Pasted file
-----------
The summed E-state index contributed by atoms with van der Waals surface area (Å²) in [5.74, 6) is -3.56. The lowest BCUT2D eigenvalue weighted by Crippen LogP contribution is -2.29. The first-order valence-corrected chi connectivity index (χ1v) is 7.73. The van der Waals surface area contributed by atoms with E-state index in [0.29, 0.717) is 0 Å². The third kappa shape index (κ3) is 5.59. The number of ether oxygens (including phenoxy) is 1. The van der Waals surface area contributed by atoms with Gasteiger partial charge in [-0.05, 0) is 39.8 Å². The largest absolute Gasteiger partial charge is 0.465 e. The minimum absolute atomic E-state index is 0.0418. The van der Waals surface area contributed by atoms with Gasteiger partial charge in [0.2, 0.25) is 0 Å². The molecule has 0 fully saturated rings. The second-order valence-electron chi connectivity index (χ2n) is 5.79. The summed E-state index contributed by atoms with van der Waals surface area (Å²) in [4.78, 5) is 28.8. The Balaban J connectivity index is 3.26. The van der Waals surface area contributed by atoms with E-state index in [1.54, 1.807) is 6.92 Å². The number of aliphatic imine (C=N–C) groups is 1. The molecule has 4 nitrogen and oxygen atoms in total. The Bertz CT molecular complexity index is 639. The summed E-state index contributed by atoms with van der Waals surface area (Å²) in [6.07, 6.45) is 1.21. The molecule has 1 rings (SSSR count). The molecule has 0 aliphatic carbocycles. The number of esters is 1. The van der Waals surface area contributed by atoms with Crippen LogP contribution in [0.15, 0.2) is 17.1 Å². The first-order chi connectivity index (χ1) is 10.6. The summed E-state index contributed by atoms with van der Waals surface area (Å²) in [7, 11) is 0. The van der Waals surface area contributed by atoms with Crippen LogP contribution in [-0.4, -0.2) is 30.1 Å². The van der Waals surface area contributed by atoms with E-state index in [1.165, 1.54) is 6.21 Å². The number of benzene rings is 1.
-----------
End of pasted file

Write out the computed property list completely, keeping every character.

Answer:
The summed E-state index contributed by atoms with van der Waals surface area (Å²) in [5.74, 6) is -3.56. The lowest BCUT2D eigenvalue weighted by Crippen LogP contribution is -2.29. The first-order valence-corrected chi connectivity index (χ1v) is 7.73. The van der Waals surface area contributed by atoms with E-state index in [0.29, 0.717) is 0 Å². The third kappa shape index (κ3) is 5.59. The number of ether oxygens (including phenoxy) is 1. The van der Waals surface area contributed by atoms with Gasteiger partial charge in [-0.05, 0) is 39.8 Å². The largest absolute Gasteiger partial charge is 0.465 e. The minimum absolute atomic E-state index is 0.0418. The van der Waals surface area contributed by atoms with Gasteiger partial charge in [0.2, 0.25) is 0 Å². The molecule has 0 fully saturated rings. The second-order valence-electron chi connectivity index (χ2n) is 5.79. The summed E-state index contributed by atoms with van der Waals surface area (Å²) in [4.78, 5) is 28.8. The Balaban J connectivity index is 3.26. The van der Waals surface area contributed by atoms with E-state index in [1.54, 1.807) is 6.92 Å². The number of aliphatic imine (C=N–C) groups is 1. The molecule has 4 nitrogen and oxygen atoms in total. The Bertz CT molecular complexity index is 639. The summed E-state index contributed by atoms with van der Waals surface area (Å²) in [6.07, 6.45) is 1.21. The molecule has 1 rings (SSSR count). The molecule has 0 aliphatic carbocycles. The number of esters is 1. The van der Waals surface area contributed by atoms with Crippen LogP contribution in [0.15, 0.2) is 17.1 Å². The first-order chi connectivity index (χ1) is 10.6. The summed E-state index contributed by atoms with van der Waals surface area (Å²) in [7, 11) is 0. The van der Waals surface area contributed by atoms with Crippen LogP contribution in [-0.4, -0.2) is 30.1 Å². The van der Waals surface area contributed by atoms with E-state index in [1.165, 1.54) is 6.21 Å². The number of benzene rings is 1.